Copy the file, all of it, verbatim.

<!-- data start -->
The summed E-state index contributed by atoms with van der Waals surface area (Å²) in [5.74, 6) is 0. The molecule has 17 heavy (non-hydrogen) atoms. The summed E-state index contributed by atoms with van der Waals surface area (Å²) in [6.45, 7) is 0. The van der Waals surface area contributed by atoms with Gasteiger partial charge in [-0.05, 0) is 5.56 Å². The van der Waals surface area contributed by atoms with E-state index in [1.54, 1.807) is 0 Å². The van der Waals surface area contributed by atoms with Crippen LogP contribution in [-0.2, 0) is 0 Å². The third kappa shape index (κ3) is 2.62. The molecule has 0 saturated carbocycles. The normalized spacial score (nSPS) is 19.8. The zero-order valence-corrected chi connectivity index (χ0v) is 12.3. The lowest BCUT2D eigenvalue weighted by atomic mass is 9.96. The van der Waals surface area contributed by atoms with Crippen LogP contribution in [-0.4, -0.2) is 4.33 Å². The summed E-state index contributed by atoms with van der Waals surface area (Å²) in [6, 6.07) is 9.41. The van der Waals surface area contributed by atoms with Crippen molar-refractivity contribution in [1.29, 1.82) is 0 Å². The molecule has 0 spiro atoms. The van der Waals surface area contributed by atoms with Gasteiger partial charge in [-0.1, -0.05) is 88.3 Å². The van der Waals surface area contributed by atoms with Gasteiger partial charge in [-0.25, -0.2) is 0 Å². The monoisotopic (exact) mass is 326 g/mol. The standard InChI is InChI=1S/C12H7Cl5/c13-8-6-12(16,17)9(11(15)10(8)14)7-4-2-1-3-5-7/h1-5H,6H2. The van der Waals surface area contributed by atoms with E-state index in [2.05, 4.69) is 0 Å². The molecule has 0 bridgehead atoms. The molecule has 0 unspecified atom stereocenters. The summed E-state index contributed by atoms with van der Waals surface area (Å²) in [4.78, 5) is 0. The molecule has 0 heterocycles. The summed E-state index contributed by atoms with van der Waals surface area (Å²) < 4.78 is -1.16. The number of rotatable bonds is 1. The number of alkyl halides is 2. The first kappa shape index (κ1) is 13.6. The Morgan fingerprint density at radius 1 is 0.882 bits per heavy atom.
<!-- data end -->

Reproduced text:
The summed E-state index contributed by atoms with van der Waals surface area (Å²) in [5.74, 6) is 0. The molecule has 17 heavy (non-hydrogen) atoms. The summed E-state index contributed by atoms with van der Waals surface area (Å²) in [6.45, 7) is 0. The van der Waals surface area contributed by atoms with Gasteiger partial charge in [-0.05, 0) is 5.56 Å². The van der Waals surface area contributed by atoms with E-state index in [1.54, 1.807) is 0 Å². The van der Waals surface area contributed by atoms with Crippen LogP contribution in [-0.2, 0) is 0 Å². The third kappa shape index (κ3) is 2.62. The molecule has 0 saturated carbocycles. The normalized spacial score (nSPS) is 19.8. The zero-order valence-corrected chi connectivity index (χ0v) is 12.3. The lowest BCUT2D eigenvalue weighted by atomic mass is 9.96. The van der Waals surface area contributed by atoms with Crippen LogP contribution in [-0.4, -0.2) is 4.33 Å². The summed E-state index contributed by atoms with van der Waals surface area (Å²) in [6, 6.07) is 9.41. The van der Waals surface area contributed by atoms with Crippen molar-refractivity contribution in [1.29, 1.82) is 0 Å². The molecule has 0 spiro atoms. The van der Waals surface area contributed by atoms with Gasteiger partial charge in [-0.1, -0.05) is 88.3 Å². The van der Waals surface area contributed by atoms with Gasteiger partial charge in [-0.25, -0.2) is 0 Å². The monoisotopic (exact) mass is 326 g/mol. The standard InChI is InChI=1S/C12H7Cl5/c13-8-6-12(16,17)9(11(15)10(8)14)7-4-2-1-3-5-7/h1-5H,6H2. The van der Waals surface area contributed by atoms with E-state index in [2.05, 4.69) is 0 Å². The molecule has 0 bridgehead atoms. The molecule has 0 unspecified atom stereocenters. The summed E-state index contributed by atoms with van der Waals surface area (Å²) in [4.78, 5) is 0. The molecule has 0 heterocycles. The summed E-state index contributed by atoms with van der Waals surface area (Å²) < 4.78 is -1.16. The number of rotatable bonds is 1. The number of alkyl halides is 2. The first kappa shape index (κ1) is 13.6. The Morgan fingerprint density at radius 1 is 0.882 bits per heavy atom.